They dispatched canvassers to make multiple personal visits to the homes of those people, a decision reflecting the determination by both campaigns that Iowa voters have been so deluged with telephone calls that they could not rely on telephone banks typically used. Because research conducted by her campaign found that many Iowans who supported Mrs. Clinton but had never caucused before found the process intimidating or baffling, her aides showed up at the homes of those voters with DVD’s that explained how the caucuses work.
“It’s always hard to expand the base,” Mr. Culver said. “But if there was ever a year when we could have another 20,000 people turn up, this is it.”
At the Edwards headquarters, Ms. Dillon said she doubted there would be a significant increase in voters. She expressed skepticism that her rivals’ expenditures on mailings, gifts and personal contacts would bear fruit. “Iowa voters are not going to say, ‘Oh my God! I got a bumper sticker. I should caucus!’ ” she said.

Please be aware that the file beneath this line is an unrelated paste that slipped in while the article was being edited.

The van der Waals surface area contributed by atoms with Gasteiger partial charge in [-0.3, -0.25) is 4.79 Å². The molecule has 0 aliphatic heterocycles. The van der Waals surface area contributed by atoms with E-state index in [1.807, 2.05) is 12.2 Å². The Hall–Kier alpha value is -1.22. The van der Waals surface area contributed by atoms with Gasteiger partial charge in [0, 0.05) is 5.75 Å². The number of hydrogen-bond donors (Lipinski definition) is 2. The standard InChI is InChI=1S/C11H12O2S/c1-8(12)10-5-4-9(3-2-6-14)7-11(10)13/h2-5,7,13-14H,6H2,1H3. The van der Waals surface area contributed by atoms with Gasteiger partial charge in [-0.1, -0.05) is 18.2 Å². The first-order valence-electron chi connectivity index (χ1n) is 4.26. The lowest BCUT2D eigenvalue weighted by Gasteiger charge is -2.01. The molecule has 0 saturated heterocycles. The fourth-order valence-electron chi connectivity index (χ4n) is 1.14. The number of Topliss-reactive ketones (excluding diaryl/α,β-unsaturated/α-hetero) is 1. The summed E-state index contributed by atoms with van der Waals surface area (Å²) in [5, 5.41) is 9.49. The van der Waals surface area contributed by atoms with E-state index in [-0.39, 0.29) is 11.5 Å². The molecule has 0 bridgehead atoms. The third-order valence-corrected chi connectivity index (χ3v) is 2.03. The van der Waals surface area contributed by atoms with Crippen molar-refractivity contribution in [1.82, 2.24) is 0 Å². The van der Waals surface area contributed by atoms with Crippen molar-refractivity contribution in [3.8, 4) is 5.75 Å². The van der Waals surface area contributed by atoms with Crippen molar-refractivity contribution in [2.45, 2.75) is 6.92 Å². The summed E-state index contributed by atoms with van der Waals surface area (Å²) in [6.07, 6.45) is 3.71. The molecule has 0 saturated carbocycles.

The intensity of the effort is fueled by the decisions of Mrs. Clinton and Mr. Obama to decline public campaign financing. They are thus not constrained by the spending ceilings of the campaign finance system that restrict Mr. Edwards, of North Carolina, who is using public money.
'Maniacally' focused on turnout
Mrs. Clinton’s campaign, in the first mailing to first-time caucusgoers who pledge to support her, includes porcelain lapel pins identifying them as Clinton supporters. Mrs. Clinton looks for women wearing those pins at her events and praises them for caucusing for the first time.